Winchester Man Pleads Guilty to Child Pornography Charges
Brian Patrick Aronhalt Admits to Enticing 19 Minors to Engage in Sexually Explicit Conduct
|U.S. Attorney’s Office August 16, 2013|
HARRISONBURG, VA—A Winchester man who has admitted to enticing 19 minors into engaged in sexually explicit conduct via webcams, pled guilty yesterday afternoon in the United States District Court for the Western District of Virginia in Harrisonburg.
Brian Patrick Aronhalt, 32, of Winchester, Virginia, pled guilty to one count of conspiracy to produce child pornography, one count of enticing minors to engage in sexually explicit conduct, four counts of producing child pornography, one count of possession of child pornography, and one count of distributing child pornography.
“Mr. Aronhalt admitted that he used deception to repeatedly abuse children,” United States Attorney Timothy J. Heaphy said today. “His case serves as a grim reminder for parents to monitor what their children are doing online. Those of us who work in law enforcement will continue to pursue and prosecute predators like Mr. Aronhalt. We won’t be successful, however, unless parents acknowledge the threat and take steps to help their children stay safe online.”
Aronhalt admitted yesterday to posing as a minor female online and enticing 19 minor boys to masturbate for him via webcam. The defendant learned from others online how to use a sexually explicit video of a female to appear as a live webcast to the minor boys. Using the pre-recorded video, Aronhalt enticed the boys to masturbate for him via webcam and recorded the sexually explicit conduct.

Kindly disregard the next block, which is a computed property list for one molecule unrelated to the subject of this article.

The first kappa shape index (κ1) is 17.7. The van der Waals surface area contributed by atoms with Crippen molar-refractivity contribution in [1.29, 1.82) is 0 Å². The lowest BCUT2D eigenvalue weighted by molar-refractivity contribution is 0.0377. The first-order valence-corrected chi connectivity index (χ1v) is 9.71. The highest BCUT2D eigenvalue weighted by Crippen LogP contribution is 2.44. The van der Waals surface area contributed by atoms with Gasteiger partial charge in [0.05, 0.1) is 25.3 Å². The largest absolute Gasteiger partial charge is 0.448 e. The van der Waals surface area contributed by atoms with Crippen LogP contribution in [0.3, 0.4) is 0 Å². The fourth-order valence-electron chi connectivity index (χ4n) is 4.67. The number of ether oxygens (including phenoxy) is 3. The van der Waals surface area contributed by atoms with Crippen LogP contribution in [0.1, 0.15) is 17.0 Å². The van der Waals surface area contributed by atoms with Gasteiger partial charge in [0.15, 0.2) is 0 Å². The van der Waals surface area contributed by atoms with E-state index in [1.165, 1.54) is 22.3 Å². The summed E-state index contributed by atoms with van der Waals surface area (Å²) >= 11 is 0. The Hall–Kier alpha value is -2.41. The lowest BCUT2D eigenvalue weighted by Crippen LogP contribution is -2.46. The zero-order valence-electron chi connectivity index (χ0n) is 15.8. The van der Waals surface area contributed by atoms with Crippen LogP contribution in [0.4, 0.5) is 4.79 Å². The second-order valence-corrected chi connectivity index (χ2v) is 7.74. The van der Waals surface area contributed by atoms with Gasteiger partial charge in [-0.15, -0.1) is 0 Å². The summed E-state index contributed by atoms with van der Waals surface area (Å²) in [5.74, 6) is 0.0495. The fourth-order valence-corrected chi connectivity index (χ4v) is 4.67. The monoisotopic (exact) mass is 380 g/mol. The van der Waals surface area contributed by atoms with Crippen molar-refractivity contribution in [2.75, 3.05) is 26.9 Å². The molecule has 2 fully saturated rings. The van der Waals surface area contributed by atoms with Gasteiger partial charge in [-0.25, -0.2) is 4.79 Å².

In addition, during the execution of a search warrant, agents from the Federal Bureau of Investigation and the D.C. Internet Crimes Against Children Task Force found thousands of images depicting child pornography on Aronhalt’s computers.
At sentencing, the defendant faces a mandatory minimum sentenced of 15 years in federal prison and a maximum possible penalty of life in prison. He also faces a potential lifetime of supervised release.
The investigation of the case was conducted by the Federal Bureau of Investigation, the D.C. Internet Crimes Against Children Task Force, and the Child Exploitation and Obscenity Section of the Department of Justice. Assistant United States Attorney Nancy Healey will prosecute the case for the United States along with Trial Attorney Sarah Chang, U.S. Department of Justice, Child Exploitation and Obscenity Section (CEOS). CEOS’s High Technology Investigative Unit (HTIU) conducted computer forensic analysis for the case.